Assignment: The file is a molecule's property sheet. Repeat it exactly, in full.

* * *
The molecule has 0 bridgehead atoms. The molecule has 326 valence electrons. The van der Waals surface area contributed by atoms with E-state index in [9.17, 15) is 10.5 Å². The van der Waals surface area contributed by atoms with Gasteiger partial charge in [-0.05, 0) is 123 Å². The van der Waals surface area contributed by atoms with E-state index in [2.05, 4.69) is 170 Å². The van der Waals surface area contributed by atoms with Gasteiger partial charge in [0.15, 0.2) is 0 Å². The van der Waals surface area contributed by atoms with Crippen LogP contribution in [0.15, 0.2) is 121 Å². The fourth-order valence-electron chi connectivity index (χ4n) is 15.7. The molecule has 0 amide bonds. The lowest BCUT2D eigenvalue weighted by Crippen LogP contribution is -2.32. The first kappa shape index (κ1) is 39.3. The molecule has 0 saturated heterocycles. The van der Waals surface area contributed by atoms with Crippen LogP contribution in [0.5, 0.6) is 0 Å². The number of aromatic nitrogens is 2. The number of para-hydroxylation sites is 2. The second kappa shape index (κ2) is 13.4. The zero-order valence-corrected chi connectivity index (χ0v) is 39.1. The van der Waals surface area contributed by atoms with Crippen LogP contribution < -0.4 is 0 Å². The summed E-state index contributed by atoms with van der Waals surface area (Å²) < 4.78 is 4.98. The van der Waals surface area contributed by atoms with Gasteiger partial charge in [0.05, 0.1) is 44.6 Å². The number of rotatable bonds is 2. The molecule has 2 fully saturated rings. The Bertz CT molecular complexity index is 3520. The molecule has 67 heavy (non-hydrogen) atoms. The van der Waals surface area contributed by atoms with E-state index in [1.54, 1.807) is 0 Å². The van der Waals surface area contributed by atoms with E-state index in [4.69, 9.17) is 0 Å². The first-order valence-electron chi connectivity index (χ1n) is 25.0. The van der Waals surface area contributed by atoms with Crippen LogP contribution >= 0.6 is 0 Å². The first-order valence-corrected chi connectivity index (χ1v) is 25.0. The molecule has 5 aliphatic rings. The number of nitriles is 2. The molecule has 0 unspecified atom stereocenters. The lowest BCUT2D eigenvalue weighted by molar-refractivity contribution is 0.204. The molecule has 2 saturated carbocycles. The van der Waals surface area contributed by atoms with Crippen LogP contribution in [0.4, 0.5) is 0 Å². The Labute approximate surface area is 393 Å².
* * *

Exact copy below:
The molecule has 0 bridgehead atoms. The molecule has 326 valence electrons. The van der Waals surface area contributed by atoms with E-state index in [9.17, 15) is 10.5 Å². The van der Waals surface area contributed by atoms with Gasteiger partial charge in [-0.05, 0) is 123 Å². The van der Waals surface area contributed by atoms with E-state index in [2.05, 4.69) is 170 Å². The van der Waals surface area contributed by atoms with Gasteiger partial charge in [0.15, 0.2) is 0 Å². The van der Waals surface area contributed by atoms with Crippen LogP contribution in [0.15, 0.2) is 121 Å². The fourth-order valence-electron chi connectivity index (χ4n) is 15.7. The molecule has 0 amide bonds. The lowest BCUT2D eigenvalue weighted by Crippen LogP contribution is -2.32. The first kappa shape index (κ1) is 39.3. The molecule has 0 saturated heterocycles. The van der Waals surface area contributed by atoms with Crippen LogP contribution in [0.5, 0.6) is 0 Å². The number of aromatic nitrogens is 2. The number of para-hydroxylation sites is 2. The second kappa shape index (κ2) is 13.4. The zero-order valence-corrected chi connectivity index (χ0v) is 39.1. The van der Waals surface area contributed by atoms with Crippen LogP contribution < -0.4 is 0 Å². The summed E-state index contributed by atoms with van der Waals surface area (Å²) < 4.78 is 4.98. The van der Waals surface area contributed by atoms with Gasteiger partial charge in [0.05, 0.1) is 44.6 Å². The number of rotatable bonds is 2. The molecule has 2 fully saturated rings. The Bertz CT molecular complexity index is 3520. The molecule has 67 heavy (non-hydrogen) atoms. The van der Waals surface area contributed by atoms with E-state index in [1.54, 1.807) is 0 Å². The van der Waals surface area contributed by atoms with E-state index in [4.69, 9.17) is 0 Å². The first-order valence-electron chi connectivity index (χ1n) is 25.0. The van der Waals surface area contributed by atoms with Crippen LogP contribution >= 0.6 is 0 Å². The first-order valence-corrected chi connectivity index (χ1v) is 25.0. The molecule has 5 aliphatic rings. The number of nitriles is 2. The molecule has 0 unspecified atom stereocenters. The lowest BCUT2D eigenvalue weighted by molar-refractivity contribution is 0.204. The molecule has 2 saturated carbocycles. The van der Waals surface area contributed by atoms with Crippen LogP contribution in [0.4, 0.5) is 0 Å². The Labute approximate surface area is 393 Å².